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Cardiff Character: Shaun von Sleaze

A Cardiff based tattoo artist from Keep The Faith, discusses the impact of Brexit on the tattoo industry

Shaun upstairs at his workstation in Keep The Faith

This passionate, friendly tattoo artist from Llanelli is bringing colour to the arcades.

Shaun von Sleaze has been a tattoo artist for 11 years.

Now at age 29 he is the director of tattoo shop Keep The Faith which also doubles as a barbers in Royal Arcade.

Growing up in what he describes as a dying town, Shaun moved his work to Cardiff for the broader minded spectrum of people.

After a long day, Shaun, wearing a beanie and a massive smile, with tattoos peeking out his collar and sleeves.

 

Starting young

He got his first tattoo at 13 on holiday and now has around 22, some covering huge areas of skin.

His career started at 18 when he undertook an apprenticeship while attending Swansea University.

Shaun appeared shocked when he said his career spanned 11 years.

But he got to where he is today through sheer hard graft.

“It’s such a cliche thing to say, but it is just hard work, I’ve done seven days a week for the past eight years” he explained.

 

The worst part of the job

Tattooing is not an easy job to do.

“You can hit an artistic block, which sucks, I have to draw, I want to draw, but I can’t, that has a knock on effect on confidence and eventually it leads to a spiral.” 

 

“You can hit an artistic block, which sucks”

Shaun doing a face tattoo for a regular client (see video below)

Working seven days a week, for Shaun, no day is the same, and it’s because the days are constantly changing that he doesn’t get bored.

 

Tattoo stigma

Shaun shared his thoughts on tattoo stigma in modern Wales. Evidently it’s going to change, just quite slowly, people are wary of anything ‘different’.

“There are a lot of people out there with tattoos who aren’t nice, but most of us are just people – with tattoos, I don’t get it.”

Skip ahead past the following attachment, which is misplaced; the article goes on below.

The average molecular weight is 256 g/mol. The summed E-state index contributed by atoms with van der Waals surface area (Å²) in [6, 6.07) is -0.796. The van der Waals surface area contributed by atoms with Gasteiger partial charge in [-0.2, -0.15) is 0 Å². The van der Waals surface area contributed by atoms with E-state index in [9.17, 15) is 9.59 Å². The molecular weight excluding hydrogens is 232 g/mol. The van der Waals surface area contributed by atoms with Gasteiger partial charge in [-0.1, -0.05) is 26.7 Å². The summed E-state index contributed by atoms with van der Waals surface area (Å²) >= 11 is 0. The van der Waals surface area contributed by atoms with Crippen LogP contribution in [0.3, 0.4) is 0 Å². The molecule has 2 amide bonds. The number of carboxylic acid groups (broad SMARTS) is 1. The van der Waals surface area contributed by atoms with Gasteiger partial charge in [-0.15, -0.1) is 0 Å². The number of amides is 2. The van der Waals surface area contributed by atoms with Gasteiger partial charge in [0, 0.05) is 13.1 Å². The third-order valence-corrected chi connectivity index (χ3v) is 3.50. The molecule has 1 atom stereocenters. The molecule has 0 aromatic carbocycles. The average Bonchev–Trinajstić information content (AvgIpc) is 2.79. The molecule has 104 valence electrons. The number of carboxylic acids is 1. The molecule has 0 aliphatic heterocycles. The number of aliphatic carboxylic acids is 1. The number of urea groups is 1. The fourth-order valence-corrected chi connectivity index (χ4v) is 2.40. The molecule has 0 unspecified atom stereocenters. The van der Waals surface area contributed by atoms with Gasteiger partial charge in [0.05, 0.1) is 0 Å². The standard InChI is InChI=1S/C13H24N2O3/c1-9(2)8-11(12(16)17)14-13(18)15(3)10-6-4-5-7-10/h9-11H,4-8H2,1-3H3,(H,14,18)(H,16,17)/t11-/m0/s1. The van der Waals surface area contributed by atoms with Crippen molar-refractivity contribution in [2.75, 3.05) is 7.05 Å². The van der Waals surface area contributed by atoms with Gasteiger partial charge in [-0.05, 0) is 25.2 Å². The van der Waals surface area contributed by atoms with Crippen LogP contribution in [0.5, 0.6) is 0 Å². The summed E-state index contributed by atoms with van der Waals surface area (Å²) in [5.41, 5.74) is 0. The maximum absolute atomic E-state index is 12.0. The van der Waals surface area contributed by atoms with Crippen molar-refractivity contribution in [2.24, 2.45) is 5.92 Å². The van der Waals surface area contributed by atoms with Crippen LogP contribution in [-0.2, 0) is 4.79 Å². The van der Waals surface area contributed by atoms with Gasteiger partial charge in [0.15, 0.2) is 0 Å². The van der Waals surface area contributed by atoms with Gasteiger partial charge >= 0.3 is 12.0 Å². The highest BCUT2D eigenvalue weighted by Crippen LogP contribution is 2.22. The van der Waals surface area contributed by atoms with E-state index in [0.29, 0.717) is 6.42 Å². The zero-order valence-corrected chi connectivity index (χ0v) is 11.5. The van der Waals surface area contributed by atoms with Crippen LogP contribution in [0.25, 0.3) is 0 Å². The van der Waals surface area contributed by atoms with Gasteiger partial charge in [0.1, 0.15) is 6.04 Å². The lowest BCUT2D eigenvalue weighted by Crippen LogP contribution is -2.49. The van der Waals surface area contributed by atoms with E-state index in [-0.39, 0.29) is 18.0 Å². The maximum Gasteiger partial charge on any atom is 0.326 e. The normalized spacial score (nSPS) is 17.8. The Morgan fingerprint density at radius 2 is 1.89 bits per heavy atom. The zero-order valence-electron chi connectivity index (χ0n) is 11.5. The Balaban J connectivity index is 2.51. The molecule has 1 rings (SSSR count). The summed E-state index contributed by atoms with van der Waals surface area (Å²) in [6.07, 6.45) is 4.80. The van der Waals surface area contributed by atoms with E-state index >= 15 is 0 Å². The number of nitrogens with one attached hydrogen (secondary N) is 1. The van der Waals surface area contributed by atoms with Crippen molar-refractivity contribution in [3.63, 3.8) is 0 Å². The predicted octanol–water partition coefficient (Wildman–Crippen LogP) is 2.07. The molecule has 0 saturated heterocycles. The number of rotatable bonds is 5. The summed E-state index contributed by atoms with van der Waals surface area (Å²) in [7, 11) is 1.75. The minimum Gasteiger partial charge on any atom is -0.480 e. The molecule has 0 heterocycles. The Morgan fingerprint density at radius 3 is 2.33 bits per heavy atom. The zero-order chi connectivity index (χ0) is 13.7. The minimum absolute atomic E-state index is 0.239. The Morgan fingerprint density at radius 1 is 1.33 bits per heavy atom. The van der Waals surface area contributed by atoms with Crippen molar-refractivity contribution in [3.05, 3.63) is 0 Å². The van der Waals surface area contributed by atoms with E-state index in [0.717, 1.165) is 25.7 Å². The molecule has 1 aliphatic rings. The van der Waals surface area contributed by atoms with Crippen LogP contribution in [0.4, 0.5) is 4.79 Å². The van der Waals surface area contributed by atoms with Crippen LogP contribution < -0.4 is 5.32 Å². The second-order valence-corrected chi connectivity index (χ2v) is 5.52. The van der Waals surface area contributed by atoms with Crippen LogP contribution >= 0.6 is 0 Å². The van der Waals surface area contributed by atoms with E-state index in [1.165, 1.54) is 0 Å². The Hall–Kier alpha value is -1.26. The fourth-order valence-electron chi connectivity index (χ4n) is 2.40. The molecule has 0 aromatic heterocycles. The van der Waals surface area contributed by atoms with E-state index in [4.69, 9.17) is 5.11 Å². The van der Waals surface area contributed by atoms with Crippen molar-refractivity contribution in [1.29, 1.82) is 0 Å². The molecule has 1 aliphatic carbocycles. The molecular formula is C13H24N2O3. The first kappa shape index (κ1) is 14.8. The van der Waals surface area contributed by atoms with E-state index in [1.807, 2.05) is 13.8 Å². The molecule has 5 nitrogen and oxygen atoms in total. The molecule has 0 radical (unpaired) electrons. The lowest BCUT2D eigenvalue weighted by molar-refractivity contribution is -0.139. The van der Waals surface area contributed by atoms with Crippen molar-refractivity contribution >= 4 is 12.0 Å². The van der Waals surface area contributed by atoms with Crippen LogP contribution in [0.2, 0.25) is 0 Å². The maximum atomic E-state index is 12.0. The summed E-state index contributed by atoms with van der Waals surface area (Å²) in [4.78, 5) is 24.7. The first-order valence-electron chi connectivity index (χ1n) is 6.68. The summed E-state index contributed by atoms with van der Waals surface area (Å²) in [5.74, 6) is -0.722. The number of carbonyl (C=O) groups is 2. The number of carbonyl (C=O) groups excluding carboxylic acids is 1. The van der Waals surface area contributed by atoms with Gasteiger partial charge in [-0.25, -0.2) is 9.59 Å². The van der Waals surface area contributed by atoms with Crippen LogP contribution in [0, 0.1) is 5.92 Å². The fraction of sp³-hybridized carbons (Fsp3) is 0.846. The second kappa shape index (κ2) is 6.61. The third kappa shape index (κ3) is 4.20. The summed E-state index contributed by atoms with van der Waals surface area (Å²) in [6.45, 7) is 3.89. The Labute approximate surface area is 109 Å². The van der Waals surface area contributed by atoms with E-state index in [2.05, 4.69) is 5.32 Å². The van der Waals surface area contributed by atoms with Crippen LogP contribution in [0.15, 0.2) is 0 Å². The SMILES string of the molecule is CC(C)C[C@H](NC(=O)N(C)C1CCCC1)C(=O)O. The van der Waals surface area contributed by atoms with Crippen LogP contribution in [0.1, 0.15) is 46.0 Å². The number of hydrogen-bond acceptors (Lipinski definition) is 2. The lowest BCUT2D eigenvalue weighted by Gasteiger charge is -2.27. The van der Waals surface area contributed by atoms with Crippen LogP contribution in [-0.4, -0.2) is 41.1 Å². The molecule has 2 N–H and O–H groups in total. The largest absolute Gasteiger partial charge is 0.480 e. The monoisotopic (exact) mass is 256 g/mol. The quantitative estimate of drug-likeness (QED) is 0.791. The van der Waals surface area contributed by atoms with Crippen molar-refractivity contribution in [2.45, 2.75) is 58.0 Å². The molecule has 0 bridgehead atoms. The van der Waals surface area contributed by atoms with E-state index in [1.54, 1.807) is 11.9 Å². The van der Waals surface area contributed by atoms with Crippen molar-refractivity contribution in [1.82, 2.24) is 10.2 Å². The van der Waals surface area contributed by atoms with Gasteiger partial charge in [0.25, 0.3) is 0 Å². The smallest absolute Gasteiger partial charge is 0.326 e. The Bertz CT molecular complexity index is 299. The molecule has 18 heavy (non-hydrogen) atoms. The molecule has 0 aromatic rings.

“There are a lot of people out there with tattoos who aren’t nice, but most of us are just people – with tattoos”

Whats new in the tattoo industry?

People of all ages are now getting inked.

Shaun recently tattooed a woman of 87 who wanted her first tattoo after the passing of her husband who disapproved of them.

Tattoos in the workplace are becoming more accepted too. Shaun recently gave a hand tattoo to a woman who works high up in the government.

Breaking the mould

Shaun describes how Keep The Faith is fighting masculine stereotypes.

“I don’t want anyone walking in here to think it’s a boys club, that’s why it’s all painted white,” he says.

Shaun said that none of the artists at Keep The Faith have a ‘macho man’ mindset.

They make sure to play a mixture of music to be more inclusive for customers. Shaun laughed because Taylor Swift was playing in the background.  

What does the future hold?

When asked if Brexit will affect his business, Shaun said getting guest artists over and attending tattoo conventions abroad are going to become hell.

Hoping to attend upcoming events in Sweden and Germany, Shaun says that getting visas for these in the future will possibly take extra time and money.

Shaun noted an ink he uses, Electric Ink from Spain, will become more difficult to buy because he usually imports this.

Prices will go up because products will have to be bought from UK distributors.

Shaun talked about the difficulties the shop will face as they are sponsored by a Dutch product and want to continue being so.

Although Shaun says there are plenty of times when you start out that you want to quit, because the industry can be tough and impact mental health, he tries to stay positive.

“There’s lot to be said for being bottom of the pile for some time and that’s the hard bit for the industry now because it’s hard to find people that will stick that out,” he said.

Shaun said, “It takes a lot of mental strength and you’ll find a lot with any artistic field you’ll get a lot of mental health issues.”

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